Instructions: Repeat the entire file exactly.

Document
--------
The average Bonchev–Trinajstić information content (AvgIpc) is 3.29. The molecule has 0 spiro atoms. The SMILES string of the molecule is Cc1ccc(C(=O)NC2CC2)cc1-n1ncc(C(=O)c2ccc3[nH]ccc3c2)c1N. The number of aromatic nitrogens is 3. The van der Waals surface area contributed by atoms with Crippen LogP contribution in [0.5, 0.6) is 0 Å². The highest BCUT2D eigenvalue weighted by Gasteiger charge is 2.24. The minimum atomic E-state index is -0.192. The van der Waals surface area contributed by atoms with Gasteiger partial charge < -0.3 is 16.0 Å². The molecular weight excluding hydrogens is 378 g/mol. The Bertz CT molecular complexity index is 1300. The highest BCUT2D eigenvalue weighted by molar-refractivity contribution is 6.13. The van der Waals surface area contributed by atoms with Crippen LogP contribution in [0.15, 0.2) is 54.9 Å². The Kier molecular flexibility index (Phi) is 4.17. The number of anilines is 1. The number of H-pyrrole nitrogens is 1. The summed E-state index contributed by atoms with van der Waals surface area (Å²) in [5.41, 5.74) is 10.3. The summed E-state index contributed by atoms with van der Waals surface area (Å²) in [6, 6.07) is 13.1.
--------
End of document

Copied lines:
The average Bonchev–Trinajstić information content (AvgIpc) is 3.29. The molecule has 0 spiro atoms. The SMILES string of the molecule is Cc1ccc(C(=O)NC2CC2)cc1-n1ncc(C(=O)c2ccc3[nH]ccc3c2)c1N. The number of aromatic nitrogens is 3. The van der Waals surface area contributed by atoms with Crippen LogP contribution in [0.5, 0.6) is 0 Å². The highest BCUT2D eigenvalue weighted by Gasteiger charge is 2.24. The minimum atomic E-state index is -0.192. The van der Waals surface area contributed by atoms with Gasteiger partial charge < -0.3 is 16.0 Å². The molecular weight excluding hydrogens is 378 g/mol. The Bertz CT molecular complexity index is 1300. The highest BCUT2D eigenvalue weighted by molar-refractivity contribution is 6.13. The van der Waals surface area contributed by atoms with Crippen LogP contribution in [0.15, 0.2) is 54.9 Å². The Kier molecular flexibility index (Phi) is 4.17. The number of anilines is 1. The number of H-pyrrole nitrogens is 1. The summed E-state index contributed by atoms with van der Waals surface area (Å²) in [5.41, 5.74) is 10.3. The summed E-state index contributed by atoms with van der Waals surface area (Å²) in [6, 6.07) is 13.1.